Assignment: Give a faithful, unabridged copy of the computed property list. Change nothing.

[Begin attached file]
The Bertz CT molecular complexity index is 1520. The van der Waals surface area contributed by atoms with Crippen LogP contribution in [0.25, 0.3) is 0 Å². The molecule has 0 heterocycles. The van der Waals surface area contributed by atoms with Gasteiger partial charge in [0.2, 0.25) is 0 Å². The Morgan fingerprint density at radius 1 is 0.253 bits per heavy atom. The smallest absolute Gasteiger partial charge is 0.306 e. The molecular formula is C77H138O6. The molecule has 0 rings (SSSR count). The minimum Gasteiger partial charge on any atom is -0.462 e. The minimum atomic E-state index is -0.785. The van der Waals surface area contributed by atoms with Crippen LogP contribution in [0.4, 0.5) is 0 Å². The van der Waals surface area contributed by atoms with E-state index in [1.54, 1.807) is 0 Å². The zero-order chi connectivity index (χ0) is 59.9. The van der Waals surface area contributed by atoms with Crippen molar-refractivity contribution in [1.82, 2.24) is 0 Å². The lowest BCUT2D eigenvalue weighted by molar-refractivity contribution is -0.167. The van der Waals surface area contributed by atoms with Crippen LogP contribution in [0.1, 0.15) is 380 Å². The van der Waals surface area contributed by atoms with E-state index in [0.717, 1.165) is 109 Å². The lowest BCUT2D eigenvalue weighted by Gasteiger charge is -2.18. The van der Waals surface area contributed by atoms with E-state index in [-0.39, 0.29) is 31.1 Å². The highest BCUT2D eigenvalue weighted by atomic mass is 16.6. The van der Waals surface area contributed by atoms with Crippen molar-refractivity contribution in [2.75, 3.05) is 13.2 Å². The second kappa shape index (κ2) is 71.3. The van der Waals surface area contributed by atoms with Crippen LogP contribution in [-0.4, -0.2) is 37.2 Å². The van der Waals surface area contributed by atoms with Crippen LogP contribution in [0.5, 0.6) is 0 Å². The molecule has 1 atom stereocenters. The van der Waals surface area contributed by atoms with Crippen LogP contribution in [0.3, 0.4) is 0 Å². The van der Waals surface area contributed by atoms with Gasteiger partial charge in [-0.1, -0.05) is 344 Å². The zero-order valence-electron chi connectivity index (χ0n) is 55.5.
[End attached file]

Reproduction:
The Bertz CT molecular complexity index is 1520. The van der Waals surface area contributed by atoms with Crippen LogP contribution in [0.25, 0.3) is 0 Å². The molecule has 0 heterocycles. The van der Waals surface area contributed by atoms with Gasteiger partial charge in [0.2, 0.25) is 0 Å². The Morgan fingerprint density at radius 1 is 0.253 bits per heavy atom. The smallest absolute Gasteiger partial charge is 0.306 e. The molecular formula is C77H138O6. The molecule has 0 rings (SSSR count). The minimum Gasteiger partial charge on any atom is -0.462 e. The minimum atomic E-state index is -0.785. The van der Waals surface area contributed by atoms with Crippen LogP contribution in [0.4, 0.5) is 0 Å². The van der Waals surface area contributed by atoms with E-state index in [1.54, 1.807) is 0 Å². The zero-order chi connectivity index (χ0) is 59.9. The van der Waals surface area contributed by atoms with Crippen molar-refractivity contribution in [1.82, 2.24) is 0 Å². The lowest BCUT2D eigenvalue weighted by molar-refractivity contribution is -0.167. The van der Waals surface area contributed by atoms with Crippen LogP contribution in [0.1, 0.15) is 380 Å². The van der Waals surface area contributed by atoms with E-state index in [0.717, 1.165) is 109 Å². The lowest BCUT2D eigenvalue weighted by Gasteiger charge is -2.18. The van der Waals surface area contributed by atoms with E-state index in [-0.39, 0.29) is 31.1 Å². The highest BCUT2D eigenvalue weighted by atomic mass is 16.6. The van der Waals surface area contributed by atoms with Crippen molar-refractivity contribution in [2.75, 3.05) is 13.2 Å². The second kappa shape index (κ2) is 71.3. The van der Waals surface area contributed by atoms with Crippen LogP contribution in [-0.4, -0.2) is 37.2 Å². The van der Waals surface area contributed by atoms with Crippen LogP contribution in [0.5, 0.6) is 0 Å². The molecule has 1 atom stereocenters. The van der Waals surface area contributed by atoms with Crippen LogP contribution in [0.3, 0.4) is 0 Å². The van der Waals surface area contributed by atoms with Gasteiger partial charge in [-0.1, -0.05) is 344 Å². The zero-order valence-electron chi connectivity index (χ0n) is 55.5.